Camden Herald Letters to the Editor March 14

Mar 14, 2019

We voted for a new library, not a destroyed park.

By a 54 to 46 margin, Rockport voters approved building a new library on the property of the old library.

The voters did so with the understanding that the intersection of Russell Ave, Central Street and Union Street is confusing. They knew that on rare occasions, they might have to walk more than 75 steps to get to a library event. They appreciated a park across from the library. They knew they were approving a building and nothing else.

Now, we find that a current plan, without formal Select Board vote, without any public discussion, increases by 100 percent the amount of asphalt on Limerock street - from 5,000 to 10,000 square feet of asphalt; reduces by 41 percent the amount of green grass in Memorial Park - from 18,500 square feet to 11,000 square feet of green grass; and reduces by 100 percent the number of trees in Memorial Park - from five to zero trees.

This library needs to be built. Changes to the plans for the building and lower Limerock Street and intersection are regrettably too far along to change without major delays and expenses in the building plan. The parking lot in the park does not impact the building plan.

Please urge our select board members to be sensitive to changes that destroy a park.
Encourage them to modify the current plan to make Limerock Street one-way and keep parallel parking. Doing so will reduce by 36 percent the amount of planned new asphalt and reduce from 41 percent to 22 percent the paving of our Memorial Park.

With this change, there is ample parking to meet Library staff parking counts. Fourteen parking spaces and a drop-off are within 75 steps of the Library. This is enough to hold the daily maximum number of cars all but four days a year. And more than ample to hold the three to four cars that are typically parked at one time every day of the year.

Please contact our Select Board members now and ask them to make Limerock Street one way coming off the new Union Street entrance and to keep parallel parking along Limerock. Ask them to preserve a residential area above the library. Ask them to keep the park from being a parking lot.

Here is the contact information for our Select Board members:
Doug Cole: dcole@town.rockport.me.us  
Debra Hall: dhall@town.rockport.me.us
Jeff Hamilton: Jhamilton@town.rockport.me.us
Mark Kelley: mgkelley@town.rockport.me.us
Ken McKinley: kmckinley@town.rockport.me.us

Respectfully:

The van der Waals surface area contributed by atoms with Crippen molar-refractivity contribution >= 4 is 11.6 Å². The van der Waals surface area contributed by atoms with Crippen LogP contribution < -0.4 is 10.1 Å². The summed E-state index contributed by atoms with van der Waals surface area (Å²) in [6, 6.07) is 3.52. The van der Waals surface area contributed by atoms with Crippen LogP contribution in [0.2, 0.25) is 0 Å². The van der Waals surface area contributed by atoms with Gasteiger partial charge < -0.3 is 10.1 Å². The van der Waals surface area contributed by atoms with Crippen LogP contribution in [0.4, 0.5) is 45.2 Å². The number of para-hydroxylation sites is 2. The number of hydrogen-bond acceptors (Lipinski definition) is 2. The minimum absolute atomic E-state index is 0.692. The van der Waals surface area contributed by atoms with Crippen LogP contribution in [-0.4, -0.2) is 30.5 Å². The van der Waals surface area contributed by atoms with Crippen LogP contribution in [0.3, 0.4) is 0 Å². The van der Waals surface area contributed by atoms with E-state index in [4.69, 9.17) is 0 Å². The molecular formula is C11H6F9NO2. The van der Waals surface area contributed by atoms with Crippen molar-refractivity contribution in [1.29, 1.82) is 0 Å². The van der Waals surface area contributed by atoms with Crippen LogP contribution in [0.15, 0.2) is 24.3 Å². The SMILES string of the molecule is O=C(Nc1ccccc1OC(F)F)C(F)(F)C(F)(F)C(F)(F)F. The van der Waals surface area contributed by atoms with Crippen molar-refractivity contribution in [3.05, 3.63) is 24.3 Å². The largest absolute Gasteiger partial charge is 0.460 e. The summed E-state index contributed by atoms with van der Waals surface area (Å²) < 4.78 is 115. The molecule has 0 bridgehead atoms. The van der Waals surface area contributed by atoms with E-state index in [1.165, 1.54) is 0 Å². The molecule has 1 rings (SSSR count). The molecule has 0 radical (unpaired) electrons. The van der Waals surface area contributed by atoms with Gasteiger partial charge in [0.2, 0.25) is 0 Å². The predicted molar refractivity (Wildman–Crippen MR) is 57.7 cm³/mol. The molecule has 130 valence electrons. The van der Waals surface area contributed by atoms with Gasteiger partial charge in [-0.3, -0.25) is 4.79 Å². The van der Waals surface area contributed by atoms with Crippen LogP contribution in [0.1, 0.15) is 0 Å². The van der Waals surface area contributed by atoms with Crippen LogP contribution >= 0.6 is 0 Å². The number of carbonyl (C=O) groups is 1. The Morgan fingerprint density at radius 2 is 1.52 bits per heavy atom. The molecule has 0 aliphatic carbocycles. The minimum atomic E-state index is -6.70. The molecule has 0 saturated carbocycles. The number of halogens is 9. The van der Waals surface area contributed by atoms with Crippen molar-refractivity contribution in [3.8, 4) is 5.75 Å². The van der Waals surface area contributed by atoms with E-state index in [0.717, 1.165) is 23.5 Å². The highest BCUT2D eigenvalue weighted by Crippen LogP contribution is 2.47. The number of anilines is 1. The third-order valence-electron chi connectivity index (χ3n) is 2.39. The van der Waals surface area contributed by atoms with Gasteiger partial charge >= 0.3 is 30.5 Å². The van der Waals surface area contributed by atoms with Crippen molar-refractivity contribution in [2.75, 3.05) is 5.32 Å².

Bill Freeman, Susan Freeman, Larry Lehmann, Stephen Earle, Barbara Brooks, Malcolm Brooks, Mary Ann Brooks,  Warren Schubert, Melody Schubert, Mitchel Gross, Don Flock, Judy Flock, Emmy Lewis, Ingrid Van Steenberg, Sally Cook, Ruth Graham, Anne Surovek, John Surovek, Jim Chalfant, David Bannister, Lynn Bannister, Tom Young,  Mary Ann Young, Kathleen Hackett, Stephen Antonson, Kathrin Seitz, Richard Anderson, Michael Hampton, David Kantor, Caryl Kolkin, Tori Willauer, Linda Lesher, Grif Lesher, Tony Bates, Betty Bates, Jen Porter, Lisa Morgan, Stephanie Lash,  Barbara Bausch, Leon Bausch, Patti Peace, Linda Sink, Sue Plaskas, Susan Kauck, Jeff Kauck, Colleen Lowe, Shawn Moran, Peter van der Kieft, Marcy van der Kieft, Susan Forster, Pete Forster, Deniz Ovecoglu, Mary Ovecoglu

 

What is a selectperson to do?

In November of last year the Rockport citizens voted to allow the building of the new public library on the previous site of the old library at 1 Limerock St.  One of the reasons that this article passed was that some of the people who had previously supported the RES site now felt that they could support the Limerock St. location with the caveat that ample, adequate, and safe parking would be provided, as  depicted in the conceptual drawings.

Fast forward four months to the eve of the groundbreaking for the new library. A second group of citizens now comes forward and points out  that the current plan intrudes too much into the adjacent park and their neighborhood.  They feel that a different arrangement of parallel parking would be a better solution.

Both sides present "data" supporting their positions.

The town attorney renders his opinion that the select board has the authority to make the decision on their own should they desire.

What is a selectperson to do?

First, I have no personal preference as to whether the parking should be perpendicular as shown in the plan by the engineers, or parallel as the second group of citizens desires.

I do think that the fairest course of action is to take the current plan as designed by the engineers and present it for an up or down vote by the town citizens in June.  If the plan passes, it moves ahead.  If it is defeated, because the parking will be the last item in the project to be completed in the fall of 2020, there will be plenty of time to draw up and engineer a second plan with a minimal cost incurred.

The unofficial slogan of the Rockport Select Board is "I am only 20 percent of the board" so this is only my personal opinion.  For the rest of the story, stay tuned to the Livestream broadcasts of our meetings, or even better, attend one in person.

Respectfully submitted to all of the citizens of Rockport,

Douglas  Cole

Rockport Selectman

 

Suggestion for Tannery RFP

I watched the most recent meeting of CEDAC at which it was decided that a subcommittee was created to write the Request for a Proposal for the Tannery Property. It is well established that any use of the Tannery Property will include provisions for the Camden Farmer’s Market and probably a playground.

The process of an RFP is that we, the community, state the elements and conditions we want for the property and invite developers to submit plans that hopefully satisfy our intentions. Presumably we would include in our directive provisions for the Farmer’s Market.

However, by including the entire property in the RFP there is certainly the possibility of receiving proposals that include the market but perhaps not in the way most citizens are picturing the location. For example, whether truth or rumor, it was mentioned that one idea was housing along the front of the property and the market in back.